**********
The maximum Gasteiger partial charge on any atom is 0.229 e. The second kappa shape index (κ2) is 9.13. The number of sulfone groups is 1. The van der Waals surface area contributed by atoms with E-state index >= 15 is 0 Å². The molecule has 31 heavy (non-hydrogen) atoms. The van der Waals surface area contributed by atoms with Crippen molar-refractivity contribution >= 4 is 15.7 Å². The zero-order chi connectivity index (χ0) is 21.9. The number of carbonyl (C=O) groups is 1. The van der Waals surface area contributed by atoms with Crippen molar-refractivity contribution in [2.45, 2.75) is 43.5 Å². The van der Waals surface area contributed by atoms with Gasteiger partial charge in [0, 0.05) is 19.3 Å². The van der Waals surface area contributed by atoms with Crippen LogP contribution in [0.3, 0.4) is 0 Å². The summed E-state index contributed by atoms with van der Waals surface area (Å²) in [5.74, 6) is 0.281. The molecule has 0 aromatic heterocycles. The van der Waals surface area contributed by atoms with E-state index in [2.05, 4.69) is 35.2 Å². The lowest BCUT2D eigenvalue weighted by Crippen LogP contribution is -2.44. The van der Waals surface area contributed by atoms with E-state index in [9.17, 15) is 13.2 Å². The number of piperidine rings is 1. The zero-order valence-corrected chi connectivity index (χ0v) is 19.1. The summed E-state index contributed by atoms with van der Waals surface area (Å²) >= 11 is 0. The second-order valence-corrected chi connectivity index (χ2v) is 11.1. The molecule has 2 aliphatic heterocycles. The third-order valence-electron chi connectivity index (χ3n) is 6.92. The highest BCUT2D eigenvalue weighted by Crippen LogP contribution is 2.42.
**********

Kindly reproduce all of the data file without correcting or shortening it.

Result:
The maximum Gasteiger partial charge on any atom is 0.229 e. The second kappa shape index (κ2) is 9.13. The number of sulfone groups is 1. The van der Waals surface area contributed by atoms with E-state index >= 15 is 0 Å². The molecule has 31 heavy (non-hydrogen) atoms. The van der Waals surface area contributed by atoms with Crippen molar-refractivity contribution >= 4 is 15.7 Å². The zero-order chi connectivity index (χ0) is 21.9. The number of carbonyl (C=O) groups is 1. The van der Waals surface area contributed by atoms with Crippen molar-refractivity contribution in [2.45, 2.75) is 43.5 Å². The van der Waals surface area contributed by atoms with Gasteiger partial charge in [0, 0.05) is 19.3 Å². The van der Waals surface area contributed by atoms with Crippen LogP contribution in [0.3, 0.4) is 0 Å². The summed E-state index contributed by atoms with van der Waals surface area (Å²) in [5.74, 6) is 0.281. The molecule has 0 aromatic heterocycles. The van der Waals surface area contributed by atoms with E-state index in [2.05, 4.69) is 35.2 Å². The lowest BCUT2D eigenvalue weighted by Crippen LogP contribution is -2.44. The van der Waals surface area contributed by atoms with E-state index in [9.17, 15) is 13.2 Å². The number of piperidine rings is 1. The zero-order valence-corrected chi connectivity index (χ0v) is 19.1. The summed E-state index contributed by atoms with van der Waals surface area (Å²) >= 11 is 0. The second-order valence-corrected chi connectivity index (χ2v) is 11.1. The molecule has 2 aliphatic heterocycles. The third-order valence-electron chi connectivity index (χ3n) is 6.92. The highest BCUT2D eigenvalue weighted by Crippen LogP contribution is 2.42.